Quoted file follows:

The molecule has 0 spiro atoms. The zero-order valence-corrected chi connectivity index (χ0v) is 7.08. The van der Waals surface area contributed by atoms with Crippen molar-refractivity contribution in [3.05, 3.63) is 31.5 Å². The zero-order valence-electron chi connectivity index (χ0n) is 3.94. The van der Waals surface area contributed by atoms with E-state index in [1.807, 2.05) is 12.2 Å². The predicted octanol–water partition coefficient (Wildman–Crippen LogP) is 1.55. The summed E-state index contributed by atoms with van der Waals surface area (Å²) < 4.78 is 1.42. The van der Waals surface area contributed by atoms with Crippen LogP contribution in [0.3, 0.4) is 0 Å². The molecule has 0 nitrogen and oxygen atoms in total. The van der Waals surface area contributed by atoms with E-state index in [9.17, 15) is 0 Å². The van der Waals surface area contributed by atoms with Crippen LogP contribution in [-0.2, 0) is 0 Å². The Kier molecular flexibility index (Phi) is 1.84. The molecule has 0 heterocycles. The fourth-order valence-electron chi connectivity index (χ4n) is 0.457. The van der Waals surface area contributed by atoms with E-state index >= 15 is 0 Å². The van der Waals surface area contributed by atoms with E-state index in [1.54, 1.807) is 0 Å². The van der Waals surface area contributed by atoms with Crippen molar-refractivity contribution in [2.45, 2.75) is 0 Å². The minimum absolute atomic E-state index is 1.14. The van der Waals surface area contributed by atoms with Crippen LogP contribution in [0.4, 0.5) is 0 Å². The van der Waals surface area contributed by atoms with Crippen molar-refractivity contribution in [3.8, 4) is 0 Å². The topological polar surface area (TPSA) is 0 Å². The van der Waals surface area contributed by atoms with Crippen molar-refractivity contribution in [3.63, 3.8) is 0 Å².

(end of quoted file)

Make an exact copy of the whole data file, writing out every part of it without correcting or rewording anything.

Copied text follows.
The molecule has 0 spiro atoms. The zero-order valence-corrected chi connectivity index (χ0v) is 7.08. The van der Waals surface area contributed by atoms with Crippen molar-refractivity contribution in [3.05, 3.63) is 31.5 Å². The zero-order valence-electron chi connectivity index (χ0n) is 3.94. The van der Waals surface area contributed by atoms with E-state index in [1.807, 2.05) is 12.2 Å². The predicted octanol–water partition coefficient (Wildman–Crippen LogP) is 1.55. The summed E-state index contributed by atoms with van der Waals surface area (Å²) < 4.78 is 1.42. The van der Waals surface area contributed by atoms with Crippen LogP contribution in [0.3, 0.4) is 0 Å². The molecule has 0 nitrogen and oxygen atoms in total. The van der Waals surface area contributed by atoms with E-state index in [9.17, 15) is 0 Å². The van der Waals surface area contributed by atoms with Crippen LogP contribution in [-0.2, 0) is 0 Å². The Kier molecular flexibility index (Phi) is 1.84. The molecule has 0 heterocycles. The fourth-order valence-electron chi connectivity index (χ4n) is 0.457. The van der Waals surface area contributed by atoms with E-state index >= 15 is 0 Å². The van der Waals surface area contributed by atoms with E-state index in [1.54, 1.807) is 0 Å². The van der Waals surface area contributed by atoms with Crippen molar-refractivity contribution in [2.45, 2.75) is 0 Å². The minimum absolute atomic E-state index is 1.14. The van der Waals surface area contributed by atoms with Crippen LogP contribution in [0.4, 0.5) is 0 Å². The van der Waals surface area contributed by atoms with Crippen molar-refractivity contribution in [3.8, 4) is 0 Å². The topological polar surface area (TPSA) is 0 Å². The van der Waals surface area contributed by atoms with Crippen molar-refractivity contribution in [3.63, 3.8) is 0 Å².